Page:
Posts Tagged ‘user directory’

A Terminal Switch with a Multilevel User Directory Provides Different Capabilities to Different Users

Friday, August 12th, 2011

Sometimes, the out of band management capabilities provided by a terminal switch ( are almost too useful for their own good. Often, the ability to access console port functions on remote network elements proves to be so handy, that the network administrator is faced with the challenge of providing terminal switch access to a variety of different users, while also restricting those users from devices and functions that are not related to their jobs. In cases like this, a terminal switch unit with a multilevel user directory provides a simple means for administrators to grant users with out of band access to the devices that they need, while preventing those users from accessing devices that may belong to other departments or functions.


The User Directory – A Vital Tool for Managing Console Access Server User Capabilities

Tuesday, March 1st, 2011

In a typical out of band management application, a console access server ( is often connected to a variety of different network elements. This type of configuration allows remote access to console port command functions on each connected device, but it also creates a bit of a user management problem, in that you might not want to allow every user to have access to every connected device. A multi-level user directory often provides the best solution for managing multiple console access server users, and making certain that each user can access the devices that they need to access, yet are denied access to devices that belong to other users.


A Terminal Switch with a Multi-Level User Directory can Simplify User Account Management

Monday, February 28th, 2011

In most co-location applications, a terminal switch needs the capability to provide access to many different users and assign different types of privileges to each user, based on job function. The process of managing multiple users and providing a different set of access rights to each user can often be somewhat of a challenge. A multi-level user directory provides the most efficient solution to this task, by allowing administrators to create separate accounts for each user, which define which terminal switch serial ports each user will be allowed to access, which types of commands each user will be allowed to invoke, and which services and tools will be available to each user.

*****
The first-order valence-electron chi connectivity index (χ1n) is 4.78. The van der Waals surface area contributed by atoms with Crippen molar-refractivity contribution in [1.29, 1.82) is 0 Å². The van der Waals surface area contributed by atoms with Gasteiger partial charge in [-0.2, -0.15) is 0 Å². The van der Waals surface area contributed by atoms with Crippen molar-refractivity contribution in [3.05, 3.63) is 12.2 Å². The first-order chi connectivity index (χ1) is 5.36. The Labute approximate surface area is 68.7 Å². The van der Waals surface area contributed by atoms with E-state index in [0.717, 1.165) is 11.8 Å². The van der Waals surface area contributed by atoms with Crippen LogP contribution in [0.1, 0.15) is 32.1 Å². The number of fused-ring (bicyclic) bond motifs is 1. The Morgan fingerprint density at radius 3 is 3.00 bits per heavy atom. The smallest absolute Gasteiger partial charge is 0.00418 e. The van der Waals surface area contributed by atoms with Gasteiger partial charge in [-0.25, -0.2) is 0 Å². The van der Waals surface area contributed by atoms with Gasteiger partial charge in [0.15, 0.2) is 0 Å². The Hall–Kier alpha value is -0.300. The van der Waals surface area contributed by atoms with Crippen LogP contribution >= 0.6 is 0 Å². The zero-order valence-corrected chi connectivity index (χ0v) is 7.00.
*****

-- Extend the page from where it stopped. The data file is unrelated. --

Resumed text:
A User Directory that Simplifies Console Server Management

Wednesday, January 5th, 2011

A console server management product can be a very useful tool for network administrators who need to monitor and maintain remote network equipment installations. It’s also important to note however, that the same remote access capabilities that make console server management solutions so helpful, can also present a bit of a security challenge for administrators who need to allow users to access specific command and connection functions, while simultaneously ensuring that users don’t stray beyond the capabilities that they are authorized to employ.


A Simple Way to Manage Console Server Access Rights for Multiple Users

Monday, November 1st, 2010

A console server can be an extremely handy tool for remote network administration; sometimes, it can be almost too handy. Access rights usually aren’t a problem when only your IT support staff have access to your console server, but often, once other departments discover what can be done with a console server, they’ll suddenly need to use the console server too.


What does Your Console Server do to Ensure Internal Network Security?

Tuesday, October 5th, 2010

In many data center applications, a single console server might be shared by many different personnel and departments. For example, your lower level IT support staff might need access to command functions on routers and switches, while your engineers might need access to command functions on a file server. One challenge that constantly arises in multi-user environments of this type, is the task of allowing users to access certain devices, while preventing them from accessing other devices that might belong to a different department. Likewise, you might want to allow some users to invoke status display commands, while preventing them from changing console server configuration.


Different Access Rights for Different Types of Console Server Users …

Friday, August 6th, 2010

In most network management applications, a console server may have many different users. In addition to allowing access by IT Administrators, it’s not uncommon for console servers to provide access to other users who may be responsible for a specific network device or collection of devices; in some cases, an individual department might have its own, lower-level IT techs, who also need access to console server functions too. This multiplicity of users presents an interesting challenge for the IT Administrator: how do you provide different levels of access for different level users, while still assuring that critical configuration functions remain secure?